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And so today, we see a two-pronged front in the struggle advance a humane ethic of life: Ministries and activists give support to those considering abortion. In these places of refuge, you won't find a donkey or an elephant, but ordinary Christians serving as the hands and feet of Jesus. They offer hope and healing for women who find themselves on the margins of society. They offer a cup of cold water in Christ's name, meeting physical and spiritual needs, and offering a better choice than the cold and dispassionate choice offered by abortionists.

Meanwhile, we're also seeing real, but incremental steps taken in our state legislatures to peel back the abortifacient mindset.

Work on both fronts should continue. Evangelicals are taking a long view of this struggle, and our concern isn't that we'll just "win," but in league with the historical Christian social witness, that we'll be judged a faithful witness to God, the giver of life. This isn't politics; this is the church's social witness that necessarily entails political implication.

Christians and non-Christians can and should partner together around such initiatives as clean water and poverty relief, but if man is indeed God's unique creation, if the blood of the innocents cry out to him from the ground, then surely abortion is as much a moral evil as anything else that motivates our generation to activism.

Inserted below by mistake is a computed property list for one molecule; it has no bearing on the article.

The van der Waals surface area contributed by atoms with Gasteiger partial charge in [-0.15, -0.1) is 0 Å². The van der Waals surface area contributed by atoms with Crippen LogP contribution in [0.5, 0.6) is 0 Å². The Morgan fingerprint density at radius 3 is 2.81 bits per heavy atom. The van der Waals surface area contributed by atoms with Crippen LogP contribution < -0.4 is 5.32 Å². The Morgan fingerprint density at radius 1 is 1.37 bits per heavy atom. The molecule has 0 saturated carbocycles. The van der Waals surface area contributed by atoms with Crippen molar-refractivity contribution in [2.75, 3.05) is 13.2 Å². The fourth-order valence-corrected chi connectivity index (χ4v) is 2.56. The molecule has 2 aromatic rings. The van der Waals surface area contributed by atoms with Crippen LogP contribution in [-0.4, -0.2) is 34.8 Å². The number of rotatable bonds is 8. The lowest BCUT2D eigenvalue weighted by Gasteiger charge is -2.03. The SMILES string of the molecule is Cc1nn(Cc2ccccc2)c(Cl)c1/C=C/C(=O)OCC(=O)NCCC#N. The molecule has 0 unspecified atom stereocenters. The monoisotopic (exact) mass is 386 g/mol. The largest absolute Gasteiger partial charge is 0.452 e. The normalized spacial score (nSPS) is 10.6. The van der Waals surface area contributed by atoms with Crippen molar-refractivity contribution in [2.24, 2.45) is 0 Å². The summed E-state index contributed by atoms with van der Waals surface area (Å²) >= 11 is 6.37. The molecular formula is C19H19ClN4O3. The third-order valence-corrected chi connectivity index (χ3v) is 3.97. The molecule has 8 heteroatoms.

In fact, the denial of human life is arguably what triggers all other forms of activism. If we don't get our witness right on life, how can our witness on any other issue seem anything other than pyrrhic? A Christian approach to social engagement cannot be calculated through the grid of popular appeal or mass approval.

Misguided opponents on the other side of this issue would have the public believe that being pro-life is a right-wing political cause drawn up by Machiavellian political strategists to elect Republicans or worse—a conspiratorial effort motivated by patriarchy and a repressive conservative agenda to roll back the rights of women.

This couldn't be further from the truth. Being pro-life is about justice. And justice is blind—blind to color, age, gender, ethnicity, religion, or socioeconomic status. Justice is standing up for what is true, good, and beautiful; and on the issue of life, we insist that every child is a uniquely good and beautiful creation of God, and therefore deserving of life.

So we're calling all Americans and our fellow evangelicals who wince when the "A word" is mentioned. We call them to bear witness to the God of life. We call them to envision an America that no longer violates the sacred proposition on which it was founded—that all men are endowed by their Creator with certain inalienable rights, first among them life.

Daniel Darling is the vice-president for communications for the Ethics and Religious Commission of the Southern Baptist Convention. He is the author of numerous books, including his latest, Activist Faith. You can connect with him on Twitter: @dandarling.

Andrew Walker is the director of policy studies for the Ethics and Religious Commission of the Southern Baptist Convention. You can connect with him on Twitter: @andrewtwalk.

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